During my visit to Patriot’s Point in Charleston, SC, I snapped this picture of the USS Yorktown aircraft carrier captain’s chair.
Aircraft carrier captain’s chair. Post processed.
Seemingly an easy exposure enough, but with the bright sunlight, it created a wide dynamic range (range from the brightest pixel to the darkest pixel) that it poses a challenge for most digital cameras. How so, you ask? Take a look at the original exposure below.
The original exposure. Details of the ship’s bridge surrounding the captain’s chair were lost in the shadows.
You can see that while the out-the-window view of the Ravenel cable-stayed bridge is about the same as the post processed photo, the details of the ship’s bridge is almost completely lost in the shadows. Even large portions of the captain’s chair is lost. So how do you capture a photo like that in the first image above, that shows a balanced exposure from the outdoors to the indoor elements?
We visited the famous Biltmore Hotel in Coral Cables, Florida during our weekend vacation to South Florida last month.
Biltmore hotel. Nikon D600 with Nikon 14-24mm f/2.8G AF-S lens @ f/9, 1/200 sec, iso 400, 14mm. Lightroom post processing: exposure +0.33, fill light +60, vibrance +10, saturation +10.
We arrived late in the day for a quick self-guided tour. It was about an hour prior to sunset. The clouds were low in the horizon, acting as a light diffuser for the low setting sun and providing the soft, low contrast lighting for these architecture shots.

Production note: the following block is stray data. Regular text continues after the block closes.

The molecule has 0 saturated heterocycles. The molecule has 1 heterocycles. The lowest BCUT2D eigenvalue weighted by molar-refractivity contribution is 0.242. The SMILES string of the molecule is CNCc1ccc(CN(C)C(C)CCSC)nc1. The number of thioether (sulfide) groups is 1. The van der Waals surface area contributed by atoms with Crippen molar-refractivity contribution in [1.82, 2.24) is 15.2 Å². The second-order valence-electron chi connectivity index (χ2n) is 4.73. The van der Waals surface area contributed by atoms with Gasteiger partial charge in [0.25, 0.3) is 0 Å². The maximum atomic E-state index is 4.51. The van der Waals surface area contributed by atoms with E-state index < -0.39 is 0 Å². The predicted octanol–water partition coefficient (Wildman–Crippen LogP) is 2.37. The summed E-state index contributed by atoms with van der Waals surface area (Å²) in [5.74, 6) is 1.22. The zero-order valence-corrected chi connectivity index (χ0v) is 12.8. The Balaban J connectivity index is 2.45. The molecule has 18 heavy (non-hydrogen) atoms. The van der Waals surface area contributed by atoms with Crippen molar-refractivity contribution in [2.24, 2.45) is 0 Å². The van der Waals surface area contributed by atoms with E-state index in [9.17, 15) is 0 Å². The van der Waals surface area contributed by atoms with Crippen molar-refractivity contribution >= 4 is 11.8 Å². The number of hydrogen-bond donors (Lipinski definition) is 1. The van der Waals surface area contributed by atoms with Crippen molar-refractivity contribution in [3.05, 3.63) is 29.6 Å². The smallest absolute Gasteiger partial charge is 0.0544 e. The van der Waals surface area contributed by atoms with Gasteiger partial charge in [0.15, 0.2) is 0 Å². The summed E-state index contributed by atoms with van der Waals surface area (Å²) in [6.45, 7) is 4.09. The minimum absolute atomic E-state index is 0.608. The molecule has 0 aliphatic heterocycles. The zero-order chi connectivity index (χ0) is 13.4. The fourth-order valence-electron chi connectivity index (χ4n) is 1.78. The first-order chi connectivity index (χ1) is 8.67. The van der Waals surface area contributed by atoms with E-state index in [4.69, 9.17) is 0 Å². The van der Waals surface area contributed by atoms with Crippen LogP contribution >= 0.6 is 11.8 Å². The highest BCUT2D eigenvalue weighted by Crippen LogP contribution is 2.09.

Thunderstorms in Florida in the summer is a daily occurrence. Nothing unusual. This storm was a little bigger than usual as there were flood warnings throughout town. Just before sunset, however, it let up a little bit, enough for the sun to peak through before setting. And then this magic happened…
Rainbow after the storm. Nikon D600 with Nikon 14-24mm f/2.8G AF-S lens @ 14mm focal length, 1/80 sec, f/4.0, iso 200.
Read on to see how I post-processed the raw image to get this final result…
The thought of hospitals conjures up all kinds of memories and emotions. For me, I am reminded of emergency rooms and urgent care and anxiety; birthing rooms and newborn nurseries and the overwhelming excitement and love for my newborn children, nieces and nephews; operating rooms and intensive care units and the worries that come with such situations. Surely, hospitals and the attending physicians, nurses, staff, and volunteers play an important part in our lives.
As buildings, hospitals are very functional. Some even have architectural flair. While function take precedence over form, there is still form. For example, take the new addition to East Orlando Florida Hospital. The new building is built with a gentle curve, serving as an architecture point of interest for the facility and a compelling architecture photographic subject.
Florida Hospital East Orlando is architected with a gentle curve. Taken with Nikon D600 with Nikon 14-24mm f/2.8 AF-S lens @ 14mm focal length, 1/80 sec, f/13, iso 100.
In the shot above, I composed the flower bed into the bottom of the frame to give the image some foreground interest. Serendipitously, though it was late morning, the sun was positioned behind the building, leaving the building evenly lit with indirect light. I framed the sun into the shot to add a sun flare that diagonally stretches across the image (as if to remind us of the flowers’ need of the morning light). I cropped the original image using Adobe Lightroom with a cinematic widescreen aspect ratio of 2.4:1 for an epic effect, re-composing the flower bed in the bottom third of the frame (using the composition rule of thirds). Other Lightroom settings included temp 5333, +0.33 exposure compensation, recovery 100, contrast +50, vignetting -10. View the larger 1200 x 500 pixel image.
Read on to see more images of this unique hospital building…